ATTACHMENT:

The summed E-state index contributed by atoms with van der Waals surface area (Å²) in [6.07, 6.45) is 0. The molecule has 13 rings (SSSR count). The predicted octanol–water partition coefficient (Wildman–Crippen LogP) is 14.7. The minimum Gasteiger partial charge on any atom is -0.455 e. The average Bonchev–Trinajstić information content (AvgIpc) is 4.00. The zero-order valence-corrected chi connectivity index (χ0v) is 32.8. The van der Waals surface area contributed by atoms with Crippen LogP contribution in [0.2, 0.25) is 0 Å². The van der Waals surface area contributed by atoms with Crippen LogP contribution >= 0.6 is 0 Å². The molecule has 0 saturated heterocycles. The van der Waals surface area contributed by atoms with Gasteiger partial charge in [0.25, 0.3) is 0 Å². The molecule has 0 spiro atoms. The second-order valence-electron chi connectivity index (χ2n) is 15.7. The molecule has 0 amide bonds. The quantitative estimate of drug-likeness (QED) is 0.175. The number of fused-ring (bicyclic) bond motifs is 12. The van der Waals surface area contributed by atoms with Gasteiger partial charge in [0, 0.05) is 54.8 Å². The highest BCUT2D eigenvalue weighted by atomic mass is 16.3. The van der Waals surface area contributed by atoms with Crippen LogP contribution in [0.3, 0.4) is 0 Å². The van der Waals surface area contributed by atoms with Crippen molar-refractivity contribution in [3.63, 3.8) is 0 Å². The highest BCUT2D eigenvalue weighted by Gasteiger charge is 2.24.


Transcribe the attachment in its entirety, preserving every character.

The summed E-state index contributed by atoms with van der Waals surface area (Å²) in [6.07, 6.45) is 0. The molecule has 13 rings (SSSR count). The predicted octanol–water partition coefficient (Wildman–Crippen LogP) is 14.7. The minimum Gasteiger partial charge on any atom is -0.455 e. The average Bonchev–Trinajstić information content (AvgIpc) is 4.00. The zero-order valence-corrected chi connectivity index (χ0v) is 32.8. The van der Waals surface area contributed by atoms with Crippen LogP contribution in [0.2, 0.25) is 0 Å². The van der Waals surface area contributed by atoms with Crippen LogP contribution >= 0.6 is 0 Å². The molecule has 0 saturated heterocycles. The van der Waals surface area contributed by atoms with Gasteiger partial charge in [0.25, 0.3) is 0 Å². The molecule has 0 spiro atoms. The second-order valence-electron chi connectivity index (χ2n) is 15.7. The molecule has 0 amide bonds. The quantitative estimate of drug-likeness (QED) is 0.175. The number of fused-ring (bicyclic) bond motifs is 12. The van der Waals surface area contributed by atoms with Gasteiger partial charge in [0, 0.05) is 54.8 Å². The highest BCUT2D eigenvalue weighted by atomic mass is 16.3. The van der Waals surface area contributed by atoms with Crippen LogP contribution in [0.3, 0.4) is 0 Å². The van der Waals surface area contributed by atoms with Crippen molar-refractivity contribution in [3.63, 3.8) is 0 Å². The highest BCUT2D eigenvalue weighted by Gasteiger charge is 2.24.